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MoviePass: Great for Consumer; Bad for Business?

A price of $9.95 a month for nearly unlimited theater experiences seems almost too good to be true, but with MoviePass, this is reality.

MoviePass, originally founded in 2011, began as an attempt to make theatergoing a streamlined experience and help consumers cope with ever-increasing ticket prices. Originally offering ticket plans for around fifty dollars a month, MoviePass was bought by the analytics firm Helios and Mathiesen in August 2017. Soon after, MoviePass lowered their prices to its current plan, which is slightly less than ten dollars a month for one movie per day.

For PLNU students, this price point has provided a way for them to go to the theater more often. “Being a film major, I absolutely love going to the movies,” says Paige Adlhoch, a senior media communications major with a film concentration. “The smell, the trailers, that’s something you can’t get at home so now I can go to the theater literally whenever I want.”

This appreciation of the service is also shared by those who simply enjoy seeing films but have limited finances. “I don’t have to worry about paying so much and it makes going to the movies less stressful given my financial situation,” says Brianna Martin, a senior psychology major.

Students across the United States share the same positive sentiment. “It’s nice because it makes everything cheaper and it makes going to the movies an option for every night,” says Micah Hayworth of Northwestern University in Minnesota.

While there are seemingly no drawbacks for the consumer, theater chains have given some pushback to the service. Recently it was announced that the ten most visited AMC Theaters in the United States will no longer accept MoviePass, one of these theaters being the AMC Mission Valley 20.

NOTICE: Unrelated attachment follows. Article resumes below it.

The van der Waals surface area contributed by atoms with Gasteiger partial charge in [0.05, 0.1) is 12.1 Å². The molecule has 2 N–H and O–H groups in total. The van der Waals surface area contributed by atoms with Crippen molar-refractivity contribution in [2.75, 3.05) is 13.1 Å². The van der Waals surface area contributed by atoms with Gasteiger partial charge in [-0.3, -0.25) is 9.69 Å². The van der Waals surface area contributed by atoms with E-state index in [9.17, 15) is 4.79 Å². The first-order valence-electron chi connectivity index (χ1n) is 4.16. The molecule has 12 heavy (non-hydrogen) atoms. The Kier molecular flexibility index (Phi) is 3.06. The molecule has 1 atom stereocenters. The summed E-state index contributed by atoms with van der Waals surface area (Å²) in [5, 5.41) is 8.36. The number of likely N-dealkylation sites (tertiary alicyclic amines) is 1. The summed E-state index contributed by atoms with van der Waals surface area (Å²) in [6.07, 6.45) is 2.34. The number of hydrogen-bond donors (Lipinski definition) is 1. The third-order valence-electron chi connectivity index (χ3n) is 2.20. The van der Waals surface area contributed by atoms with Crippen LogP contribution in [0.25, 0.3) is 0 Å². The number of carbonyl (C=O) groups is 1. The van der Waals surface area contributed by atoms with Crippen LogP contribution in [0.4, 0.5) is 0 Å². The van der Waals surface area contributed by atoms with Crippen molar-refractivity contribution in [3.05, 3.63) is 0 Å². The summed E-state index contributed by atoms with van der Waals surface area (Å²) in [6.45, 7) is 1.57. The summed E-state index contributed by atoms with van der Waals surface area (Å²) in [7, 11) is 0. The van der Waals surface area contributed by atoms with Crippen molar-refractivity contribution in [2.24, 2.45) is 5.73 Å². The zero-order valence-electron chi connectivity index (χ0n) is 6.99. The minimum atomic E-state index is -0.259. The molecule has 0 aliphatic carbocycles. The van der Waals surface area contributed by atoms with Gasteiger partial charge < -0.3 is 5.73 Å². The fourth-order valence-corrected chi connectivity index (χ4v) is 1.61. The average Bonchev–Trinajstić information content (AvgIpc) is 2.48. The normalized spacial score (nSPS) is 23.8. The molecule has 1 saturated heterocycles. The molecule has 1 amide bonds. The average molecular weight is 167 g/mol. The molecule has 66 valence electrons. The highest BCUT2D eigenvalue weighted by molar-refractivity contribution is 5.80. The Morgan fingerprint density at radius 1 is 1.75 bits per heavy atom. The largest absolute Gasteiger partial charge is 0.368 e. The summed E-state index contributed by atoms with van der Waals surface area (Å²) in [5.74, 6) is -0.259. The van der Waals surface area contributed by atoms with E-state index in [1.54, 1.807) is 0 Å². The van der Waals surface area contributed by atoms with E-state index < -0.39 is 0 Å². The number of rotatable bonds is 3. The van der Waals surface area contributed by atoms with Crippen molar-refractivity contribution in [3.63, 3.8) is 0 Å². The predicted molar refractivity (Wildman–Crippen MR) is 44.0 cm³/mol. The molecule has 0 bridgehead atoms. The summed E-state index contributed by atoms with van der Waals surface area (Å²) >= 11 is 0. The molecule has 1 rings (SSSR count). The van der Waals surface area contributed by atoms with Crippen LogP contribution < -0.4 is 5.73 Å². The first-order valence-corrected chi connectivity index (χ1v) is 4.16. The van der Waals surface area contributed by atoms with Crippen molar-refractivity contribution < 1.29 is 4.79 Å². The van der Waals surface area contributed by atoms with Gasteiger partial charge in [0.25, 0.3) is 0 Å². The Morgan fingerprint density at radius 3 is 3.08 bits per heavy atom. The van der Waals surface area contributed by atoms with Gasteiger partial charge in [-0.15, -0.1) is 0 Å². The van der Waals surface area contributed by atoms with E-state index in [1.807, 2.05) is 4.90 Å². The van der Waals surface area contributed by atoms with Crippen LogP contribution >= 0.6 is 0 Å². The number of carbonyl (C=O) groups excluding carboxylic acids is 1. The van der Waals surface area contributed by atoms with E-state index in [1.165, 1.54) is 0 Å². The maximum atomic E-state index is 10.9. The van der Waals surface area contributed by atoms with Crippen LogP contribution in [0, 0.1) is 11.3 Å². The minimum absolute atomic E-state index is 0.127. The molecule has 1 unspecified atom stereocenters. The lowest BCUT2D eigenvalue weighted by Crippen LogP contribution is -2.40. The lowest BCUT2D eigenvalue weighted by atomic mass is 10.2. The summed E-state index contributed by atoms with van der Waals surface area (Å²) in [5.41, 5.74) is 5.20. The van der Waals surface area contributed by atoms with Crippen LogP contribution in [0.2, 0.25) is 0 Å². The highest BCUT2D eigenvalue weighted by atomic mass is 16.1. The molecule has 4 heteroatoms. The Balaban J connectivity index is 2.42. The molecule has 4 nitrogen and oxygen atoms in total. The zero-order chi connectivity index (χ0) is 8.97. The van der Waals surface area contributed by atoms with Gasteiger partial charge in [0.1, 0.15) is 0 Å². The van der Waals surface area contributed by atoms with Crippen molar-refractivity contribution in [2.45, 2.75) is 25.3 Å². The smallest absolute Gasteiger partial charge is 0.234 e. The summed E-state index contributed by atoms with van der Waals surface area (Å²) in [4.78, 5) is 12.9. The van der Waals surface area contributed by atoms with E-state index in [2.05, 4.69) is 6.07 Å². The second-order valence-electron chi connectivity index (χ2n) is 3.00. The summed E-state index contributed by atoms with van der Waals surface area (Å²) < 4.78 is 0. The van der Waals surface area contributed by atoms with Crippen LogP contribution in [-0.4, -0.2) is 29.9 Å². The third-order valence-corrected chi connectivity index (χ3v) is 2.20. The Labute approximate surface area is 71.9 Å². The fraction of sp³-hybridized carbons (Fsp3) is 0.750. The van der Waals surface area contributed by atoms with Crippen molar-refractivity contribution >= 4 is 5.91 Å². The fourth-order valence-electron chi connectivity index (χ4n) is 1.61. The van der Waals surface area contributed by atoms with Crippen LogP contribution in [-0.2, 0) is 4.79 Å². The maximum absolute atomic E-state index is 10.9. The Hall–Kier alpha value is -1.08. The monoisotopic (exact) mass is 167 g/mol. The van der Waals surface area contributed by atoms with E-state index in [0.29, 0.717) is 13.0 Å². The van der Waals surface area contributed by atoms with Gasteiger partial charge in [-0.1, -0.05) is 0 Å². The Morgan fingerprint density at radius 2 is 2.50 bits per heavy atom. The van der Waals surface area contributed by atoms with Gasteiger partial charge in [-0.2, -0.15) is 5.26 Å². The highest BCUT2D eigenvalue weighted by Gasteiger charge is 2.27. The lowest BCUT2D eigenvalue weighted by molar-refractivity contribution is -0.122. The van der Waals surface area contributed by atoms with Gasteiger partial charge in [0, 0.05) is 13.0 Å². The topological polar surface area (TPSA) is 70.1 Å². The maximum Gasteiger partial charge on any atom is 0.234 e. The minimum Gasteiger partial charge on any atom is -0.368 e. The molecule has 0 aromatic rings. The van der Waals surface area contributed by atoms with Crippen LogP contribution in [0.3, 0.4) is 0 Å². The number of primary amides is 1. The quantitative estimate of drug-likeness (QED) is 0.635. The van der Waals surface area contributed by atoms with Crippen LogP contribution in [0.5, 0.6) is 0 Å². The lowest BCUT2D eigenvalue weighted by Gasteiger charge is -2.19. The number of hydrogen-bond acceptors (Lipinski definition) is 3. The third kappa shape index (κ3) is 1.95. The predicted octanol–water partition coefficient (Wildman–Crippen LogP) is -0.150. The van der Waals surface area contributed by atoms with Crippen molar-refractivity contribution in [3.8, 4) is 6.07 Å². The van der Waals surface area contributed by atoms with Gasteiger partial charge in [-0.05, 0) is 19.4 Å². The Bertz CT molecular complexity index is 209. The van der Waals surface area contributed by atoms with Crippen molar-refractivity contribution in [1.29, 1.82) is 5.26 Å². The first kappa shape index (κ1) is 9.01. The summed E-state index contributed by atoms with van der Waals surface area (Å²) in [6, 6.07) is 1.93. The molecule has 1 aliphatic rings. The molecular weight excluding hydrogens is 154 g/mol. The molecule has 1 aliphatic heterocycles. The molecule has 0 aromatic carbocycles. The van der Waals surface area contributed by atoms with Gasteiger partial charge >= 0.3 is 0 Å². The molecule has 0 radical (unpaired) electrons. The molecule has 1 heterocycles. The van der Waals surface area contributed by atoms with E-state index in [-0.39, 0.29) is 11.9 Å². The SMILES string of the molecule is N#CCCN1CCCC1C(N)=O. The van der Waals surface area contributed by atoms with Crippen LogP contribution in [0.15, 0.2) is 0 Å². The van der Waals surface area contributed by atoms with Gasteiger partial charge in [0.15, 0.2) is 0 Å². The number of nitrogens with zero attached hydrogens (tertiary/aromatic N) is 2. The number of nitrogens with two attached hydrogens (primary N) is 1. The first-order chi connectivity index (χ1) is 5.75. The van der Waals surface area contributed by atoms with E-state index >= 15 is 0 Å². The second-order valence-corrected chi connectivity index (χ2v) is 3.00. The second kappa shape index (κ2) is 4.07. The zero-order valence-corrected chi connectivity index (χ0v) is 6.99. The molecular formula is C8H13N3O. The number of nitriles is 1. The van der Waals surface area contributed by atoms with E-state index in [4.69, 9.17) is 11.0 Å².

According to staff at the AMC Mission Valley 20, “We’re in the top ten most visited AMC Theaters in the country and MoviePass took us off of their service. MoviePass wanted commissions on concessions and corporate said ‘no,’ so MoviePass punished AMC by removing several theaters.” Theater chains make a majority of their revenue on concessions with only a slight portion made on ticket sales.

On the individual consumer level, MoviePass is a great service. “There are no drawbacks,” says Hayworth, but some worry about the effect that this service will have on theaters. “It’s a little unsettling that the theaters aren’t necessarily making money when I use MoviePass, [but] I am not actually sure how that impacts the theaters,” says Martin.

While there is worry about the impact of services like MoviePass, theatergoing has seemingly been invigorated. “Overall, I am pumped I get to enjoy more movies than I have able to in the past,” says Martin.


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Scott Brown

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